Advice for ‘The Voice’ Auditions

My client, Loren Allred, from NBC’s The Voice

By Lis Lewis

I was the vocal coach for two singers who were on a recent season of The Voice and several others from prior seasons. After watching them go through the audition process I have some thoughts about how to survive and endure.
Pick songs that reflect your personality. Just because you like a song doesn’t mean it shows who you are. Also prepare a lot of songs; they might throw something at you at the last minute.

As a contestant on the show, you aren’t just a singer. You are a character and a story. Try to shape that story yourself so you have some control of it. Rather than being the guy whose wife left him, try making it positive – the guy who turned his life around. Adversity in life makes good television but don’t be a victim. Phillip Phillips, who won last season on American Idol, had multiple surgeries while on the show, but that was never part of his story.

The audition process is high stress. Get enough sleep, eat at regular intervals (bring snacks), dress in layers (you might be waiting in line outside) and most of all prepare. Know your songs, practice being interviewed, warm up your voice and then let go and show them who you are.

It’s hard not to take it personally if they don’t pick you. Your goal should be to do your personal best whether you’re chosen or not. You don’t know what they’re looking for – they may already have picked their ‘rocker Mom’, or their ‘soulful country’ voice. All you can do is be the most authentic ‘you’ you can be.


Ready to take your singing to the next level? Take private voice lessons in Los Angeles or online with Lis Lewis!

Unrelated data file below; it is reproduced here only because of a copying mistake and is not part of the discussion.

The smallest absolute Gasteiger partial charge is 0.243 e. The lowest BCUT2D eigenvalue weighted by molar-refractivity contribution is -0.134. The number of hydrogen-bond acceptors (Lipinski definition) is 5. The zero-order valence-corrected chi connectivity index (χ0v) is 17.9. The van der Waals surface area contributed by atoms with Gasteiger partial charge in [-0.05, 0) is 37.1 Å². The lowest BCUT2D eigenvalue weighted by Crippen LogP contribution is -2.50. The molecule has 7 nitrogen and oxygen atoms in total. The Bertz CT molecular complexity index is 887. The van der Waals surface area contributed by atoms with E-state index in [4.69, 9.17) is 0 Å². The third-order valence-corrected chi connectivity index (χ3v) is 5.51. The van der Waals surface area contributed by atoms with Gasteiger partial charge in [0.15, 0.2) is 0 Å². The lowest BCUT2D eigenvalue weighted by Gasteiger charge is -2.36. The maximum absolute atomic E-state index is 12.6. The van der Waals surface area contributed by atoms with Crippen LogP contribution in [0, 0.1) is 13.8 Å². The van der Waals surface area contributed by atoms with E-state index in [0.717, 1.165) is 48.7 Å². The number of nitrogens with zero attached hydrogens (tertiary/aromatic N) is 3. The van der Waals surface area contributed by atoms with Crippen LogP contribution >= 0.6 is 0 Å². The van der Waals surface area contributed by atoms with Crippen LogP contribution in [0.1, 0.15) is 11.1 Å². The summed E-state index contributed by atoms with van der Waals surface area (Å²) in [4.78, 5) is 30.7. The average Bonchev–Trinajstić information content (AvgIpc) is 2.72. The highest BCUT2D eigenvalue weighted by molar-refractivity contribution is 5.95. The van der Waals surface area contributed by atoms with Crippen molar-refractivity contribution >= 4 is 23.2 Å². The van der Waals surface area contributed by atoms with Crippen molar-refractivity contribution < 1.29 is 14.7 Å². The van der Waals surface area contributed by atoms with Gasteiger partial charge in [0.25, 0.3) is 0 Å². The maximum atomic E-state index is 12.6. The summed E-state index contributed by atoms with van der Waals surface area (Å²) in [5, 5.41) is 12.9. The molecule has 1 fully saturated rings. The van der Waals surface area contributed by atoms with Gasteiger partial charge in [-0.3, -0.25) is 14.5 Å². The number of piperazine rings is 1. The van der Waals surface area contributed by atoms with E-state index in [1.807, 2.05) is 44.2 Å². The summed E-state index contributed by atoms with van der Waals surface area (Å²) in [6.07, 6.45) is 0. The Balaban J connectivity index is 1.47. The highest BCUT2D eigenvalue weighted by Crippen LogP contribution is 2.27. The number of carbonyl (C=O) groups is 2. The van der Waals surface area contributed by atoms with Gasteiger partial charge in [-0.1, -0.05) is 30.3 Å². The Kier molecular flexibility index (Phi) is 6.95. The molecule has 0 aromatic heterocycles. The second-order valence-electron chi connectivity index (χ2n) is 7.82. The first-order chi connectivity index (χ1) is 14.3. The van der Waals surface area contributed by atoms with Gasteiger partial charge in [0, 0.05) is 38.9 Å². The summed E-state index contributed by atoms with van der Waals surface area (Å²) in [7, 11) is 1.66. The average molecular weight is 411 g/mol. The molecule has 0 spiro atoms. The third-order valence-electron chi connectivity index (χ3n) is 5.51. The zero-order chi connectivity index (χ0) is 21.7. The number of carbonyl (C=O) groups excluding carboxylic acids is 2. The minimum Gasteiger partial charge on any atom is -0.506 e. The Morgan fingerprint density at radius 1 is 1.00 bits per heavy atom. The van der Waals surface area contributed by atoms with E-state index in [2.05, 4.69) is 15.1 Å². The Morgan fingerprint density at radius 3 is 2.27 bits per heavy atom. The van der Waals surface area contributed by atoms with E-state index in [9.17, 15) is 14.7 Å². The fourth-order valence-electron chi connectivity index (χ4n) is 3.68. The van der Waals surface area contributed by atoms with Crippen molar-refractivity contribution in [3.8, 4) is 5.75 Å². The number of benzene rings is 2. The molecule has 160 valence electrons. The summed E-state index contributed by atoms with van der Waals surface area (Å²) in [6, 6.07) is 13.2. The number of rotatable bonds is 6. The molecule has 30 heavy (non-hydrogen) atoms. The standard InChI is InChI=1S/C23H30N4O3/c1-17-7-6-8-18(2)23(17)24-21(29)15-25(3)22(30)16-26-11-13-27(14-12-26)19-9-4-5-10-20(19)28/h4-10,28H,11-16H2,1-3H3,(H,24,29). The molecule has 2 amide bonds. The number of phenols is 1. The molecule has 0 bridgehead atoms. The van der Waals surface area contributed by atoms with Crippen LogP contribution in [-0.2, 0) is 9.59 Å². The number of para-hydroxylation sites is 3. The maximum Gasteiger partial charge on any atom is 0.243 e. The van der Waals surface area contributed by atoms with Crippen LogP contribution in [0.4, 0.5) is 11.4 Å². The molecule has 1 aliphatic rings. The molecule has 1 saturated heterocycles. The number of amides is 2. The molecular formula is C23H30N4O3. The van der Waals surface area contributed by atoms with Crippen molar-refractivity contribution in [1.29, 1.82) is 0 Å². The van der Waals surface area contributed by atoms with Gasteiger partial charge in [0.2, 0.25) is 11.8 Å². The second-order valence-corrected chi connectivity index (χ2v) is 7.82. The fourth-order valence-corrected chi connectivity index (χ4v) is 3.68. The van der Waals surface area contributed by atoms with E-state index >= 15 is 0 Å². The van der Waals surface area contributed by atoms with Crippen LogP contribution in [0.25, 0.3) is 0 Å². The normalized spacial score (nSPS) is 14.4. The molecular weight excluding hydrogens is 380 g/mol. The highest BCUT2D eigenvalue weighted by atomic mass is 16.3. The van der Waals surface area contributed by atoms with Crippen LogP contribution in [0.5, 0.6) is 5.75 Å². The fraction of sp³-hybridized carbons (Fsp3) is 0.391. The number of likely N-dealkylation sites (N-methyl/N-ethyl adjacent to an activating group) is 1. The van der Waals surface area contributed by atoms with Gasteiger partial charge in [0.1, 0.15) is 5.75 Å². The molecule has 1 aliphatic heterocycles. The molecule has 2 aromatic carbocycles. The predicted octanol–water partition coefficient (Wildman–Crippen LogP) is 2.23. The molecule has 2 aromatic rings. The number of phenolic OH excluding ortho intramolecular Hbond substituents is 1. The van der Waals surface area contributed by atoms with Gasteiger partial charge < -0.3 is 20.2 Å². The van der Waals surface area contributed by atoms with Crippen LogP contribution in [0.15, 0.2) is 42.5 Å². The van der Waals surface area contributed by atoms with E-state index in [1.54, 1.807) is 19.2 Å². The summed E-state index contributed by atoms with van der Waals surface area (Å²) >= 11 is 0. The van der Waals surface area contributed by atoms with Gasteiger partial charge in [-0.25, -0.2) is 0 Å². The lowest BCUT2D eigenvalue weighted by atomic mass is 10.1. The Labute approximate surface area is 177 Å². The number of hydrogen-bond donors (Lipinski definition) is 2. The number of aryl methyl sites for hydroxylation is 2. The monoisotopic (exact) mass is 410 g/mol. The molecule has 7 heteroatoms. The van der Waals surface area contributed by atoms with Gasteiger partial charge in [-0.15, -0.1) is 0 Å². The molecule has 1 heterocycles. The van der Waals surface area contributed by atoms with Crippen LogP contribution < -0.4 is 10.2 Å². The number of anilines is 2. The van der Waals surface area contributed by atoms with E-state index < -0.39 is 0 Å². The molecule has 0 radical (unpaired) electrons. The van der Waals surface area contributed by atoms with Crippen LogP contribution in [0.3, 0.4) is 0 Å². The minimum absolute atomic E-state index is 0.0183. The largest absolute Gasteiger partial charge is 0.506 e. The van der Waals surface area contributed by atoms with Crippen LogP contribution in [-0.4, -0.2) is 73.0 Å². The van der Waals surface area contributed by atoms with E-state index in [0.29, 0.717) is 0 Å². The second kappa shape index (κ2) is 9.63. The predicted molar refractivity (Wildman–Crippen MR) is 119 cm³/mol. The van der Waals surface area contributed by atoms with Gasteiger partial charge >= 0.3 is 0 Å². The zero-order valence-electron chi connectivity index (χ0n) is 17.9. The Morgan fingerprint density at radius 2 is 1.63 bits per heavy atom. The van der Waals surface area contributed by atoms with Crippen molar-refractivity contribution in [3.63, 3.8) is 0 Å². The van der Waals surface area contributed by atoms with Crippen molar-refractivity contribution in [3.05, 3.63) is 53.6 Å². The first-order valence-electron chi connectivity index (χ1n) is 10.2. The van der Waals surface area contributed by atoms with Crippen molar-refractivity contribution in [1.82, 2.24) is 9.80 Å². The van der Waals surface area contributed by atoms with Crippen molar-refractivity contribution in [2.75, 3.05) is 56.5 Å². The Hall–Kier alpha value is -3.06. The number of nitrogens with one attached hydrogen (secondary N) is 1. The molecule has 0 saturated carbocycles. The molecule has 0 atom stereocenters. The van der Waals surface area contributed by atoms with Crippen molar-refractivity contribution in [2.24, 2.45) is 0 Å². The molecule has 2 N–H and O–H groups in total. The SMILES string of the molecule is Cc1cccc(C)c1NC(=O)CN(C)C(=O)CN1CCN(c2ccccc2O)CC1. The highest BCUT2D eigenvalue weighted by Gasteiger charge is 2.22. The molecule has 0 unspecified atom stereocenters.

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Why Do Singers Take Out Their Earpieces?

Beyonce Earpiece

Beyonce after she pulled her ear piece out at the Presidential Inauguration

By Lis Lewis

If you saw the inauguration you watched as Beyoncé pulled out her earpiece while singing the Star Spangled Banner. That earpiece is called an in-ear monitor. It allows her to hear exactly what she wants. For example if you are a singer singing with a live band, there is a lot of noise onstage with you, especially from the drummer. It can be very hard to hear yourself which can make you sing louder and even shout. Your voice can get tired and you might feel like you’re straining. If you use in-ears, you can have the sound engineer put only your voice and, let’s say, the keyboard in your ears. You won’t hear the drummer at all! You can choose how much or little of each instrument you hear.

There are some drawbacks to in-ear monitors though. A rehearsal in an empty room sounds entirely different than in a room full of bodies so you can’t be sure how it’s going to sound at the show. Also you don’t get any ‘ambient’ sound in your ears so there’s no room noise. If you aren’t used to the way that sounds, it can feel ‘dead’. I don’t know exactly what happened in the case of Beyoncé but I imagine it’s hard to predict what you want to hear in your ears when you’re singing outdoors in front of hundreds of thousands of people. She probably had too much of the Marine Corps Band in her ears and took one earpiece out to try to hear her voice coming out of her mouth.


Ready to take your singing to the next level? Take private voice lessons in Los Angeles or online with Lis Lewis!
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